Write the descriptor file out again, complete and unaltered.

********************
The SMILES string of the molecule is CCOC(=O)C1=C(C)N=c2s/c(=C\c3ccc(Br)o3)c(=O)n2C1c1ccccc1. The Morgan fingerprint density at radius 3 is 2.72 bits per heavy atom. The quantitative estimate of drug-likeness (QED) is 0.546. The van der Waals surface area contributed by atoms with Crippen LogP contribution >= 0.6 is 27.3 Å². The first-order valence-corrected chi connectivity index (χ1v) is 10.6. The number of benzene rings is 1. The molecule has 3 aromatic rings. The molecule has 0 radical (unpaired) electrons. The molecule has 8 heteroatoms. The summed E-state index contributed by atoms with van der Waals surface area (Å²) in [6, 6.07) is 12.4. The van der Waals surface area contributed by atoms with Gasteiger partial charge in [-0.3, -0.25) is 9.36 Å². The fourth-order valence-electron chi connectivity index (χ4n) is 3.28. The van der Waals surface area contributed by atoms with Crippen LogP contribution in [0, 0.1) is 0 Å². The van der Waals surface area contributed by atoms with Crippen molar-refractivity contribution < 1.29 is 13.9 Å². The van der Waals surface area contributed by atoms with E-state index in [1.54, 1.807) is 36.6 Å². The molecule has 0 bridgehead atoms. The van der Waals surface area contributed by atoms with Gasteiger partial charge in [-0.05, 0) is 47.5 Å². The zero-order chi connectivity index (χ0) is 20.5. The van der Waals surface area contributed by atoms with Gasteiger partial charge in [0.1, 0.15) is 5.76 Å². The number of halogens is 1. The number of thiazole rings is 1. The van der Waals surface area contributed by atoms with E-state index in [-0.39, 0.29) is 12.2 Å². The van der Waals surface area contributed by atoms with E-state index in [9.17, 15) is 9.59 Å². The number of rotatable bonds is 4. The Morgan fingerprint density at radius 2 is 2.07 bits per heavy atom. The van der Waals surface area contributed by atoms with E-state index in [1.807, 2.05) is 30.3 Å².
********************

The SMILES string of the molecule is CCOC(=O)C1=C(C)N=c2s/c(=C\c3ccc(Br)o3)c(=O)n2C1c1ccccc1. The Morgan fingerprint density at radius 3 is 2.72 bits per heavy atom. The quantitative estimate of drug-likeness (QED) is 0.546. The van der Waals surface area contributed by atoms with Crippen LogP contribution >= 0.6 is 27.3 Å². The first-order valence-corrected chi connectivity index (χ1v) is 10.6. The number of benzene rings is 1. The molecule has 3 aromatic rings. The molecule has 0 radical (unpaired) electrons. The molecule has 8 heteroatoms. The summed E-state index contributed by atoms with van der Waals surface area (Å²) in [6, 6.07) is 12.4. The van der Waals surface area contributed by atoms with Gasteiger partial charge in [-0.3, -0.25) is 9.36 Å². The fourth-order valence-electron chi connectivity index (χ4n) is 3.28. The van der Waals surface area contributed by atoms with Crippen LogP contribution in [0, 0.1) is 0 Å². The van der Waals surface area contributed by atoms with Crippen molar-refractivity contribution < 1.29 is 13.9 Å². The van der Waals surface area contributed by atoms with E-state index in [1.54, 1.807) is 36.6 Å². The molecule has 0 bridgehead atoms. The van der Waals surface area contributed by atoms with Gasteiger partial charge in [-0.05, 0) is 47.5 Å². The zero-order chi connectivity index (χ0) is 20.5. The van der Waals surface area contributed by atoms with Gasteiger partial charge in [0.1, 0.15) is 5.76 Å². The number of halogens is 1. The number of thiazole rings is 1. The van der Waals surface area contributed by atoms with E-state index in [-0.39, 0.29) is 12.2 Å². The van der Waals surface area contributed by atoms with E-state index in [9.17, 15) is 9.59 Å². The number of rotatable bonds is 4. The Morgan fingerprint density at radius 2 is 2.07 bits per heavy atom. The van der Waals surface area contributed by atoms with E-state index in [1.807, 2.05) is 30.3 Å².